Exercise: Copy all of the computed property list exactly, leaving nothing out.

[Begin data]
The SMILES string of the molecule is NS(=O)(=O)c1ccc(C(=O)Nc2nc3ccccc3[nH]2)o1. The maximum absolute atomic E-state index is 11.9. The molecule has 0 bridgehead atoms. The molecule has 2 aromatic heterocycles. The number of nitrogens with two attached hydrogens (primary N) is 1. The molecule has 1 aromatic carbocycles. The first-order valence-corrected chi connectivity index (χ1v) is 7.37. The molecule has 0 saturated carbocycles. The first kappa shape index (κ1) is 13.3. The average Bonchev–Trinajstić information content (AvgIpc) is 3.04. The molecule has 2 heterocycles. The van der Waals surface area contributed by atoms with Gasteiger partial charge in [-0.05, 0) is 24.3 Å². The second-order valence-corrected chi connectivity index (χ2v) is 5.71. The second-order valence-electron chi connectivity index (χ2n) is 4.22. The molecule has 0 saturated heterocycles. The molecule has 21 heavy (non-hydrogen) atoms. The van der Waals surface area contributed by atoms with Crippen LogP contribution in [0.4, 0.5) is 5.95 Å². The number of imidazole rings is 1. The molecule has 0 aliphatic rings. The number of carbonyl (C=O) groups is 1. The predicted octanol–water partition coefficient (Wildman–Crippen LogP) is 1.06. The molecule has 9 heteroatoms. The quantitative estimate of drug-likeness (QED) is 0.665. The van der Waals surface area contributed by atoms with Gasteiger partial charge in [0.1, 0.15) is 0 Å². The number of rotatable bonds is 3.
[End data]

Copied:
The SMILES string of the molecule is NS(=O)(=O)c1ccc(C(=O)Nc2nc3ccccc3[nH]2)o1. The maximum absolute atomic E-state index is 11.9. The molecule has 0 bridgehead atoms. The molecule has 2 aromatic heterocycles. The number of nitrogens with two attached hydrogens (primary N) is 1. The molecule has 1 aromatic carbocycles. The first-order valence-corrected chi connectivity index (χ1v) is 7.37. The molecule has 0 saturated carbocycles. The first kappa shape index (κ1) is 13.3. The average Bonchev–Trinajstić information content (AvgIpc) is 3.04. The molecule has 2 heterocycles. The van der Waals surface area contributed by atoms with Gasteiger partial charge in [-0.05, 0) is 24.3 Å². The second-order valence-corrected chi connectivity index (χ2v) is 5.71. The second-order valence-electron chi connectivity index (χ2n) is 4.22. The molecule has 0 saturated heterocycles. The molecule has 21 heavy (non-hydrogen) atoms. The van der Waals surface area contributed by atoms with Crippen LogP contribution in [0.4, 0.5) is 5.95 Å². The number of imidazole rings is 1. The molecule has 0 aliphatic rings. The number of carbonyl (C=O) groups is 1. The predicted octanol–water partition coefficient (Wildman–Crippen LogP) is 1.06. The molecule has 9 heteroatoms. The quantitative estimate of drug-likeness (QED) is 0.665. The van der Waals surface area contributed by atoms with Gasteiger partial charge in [0.1, 0.15) is 0 Å². The number of rotatable bonds is 3.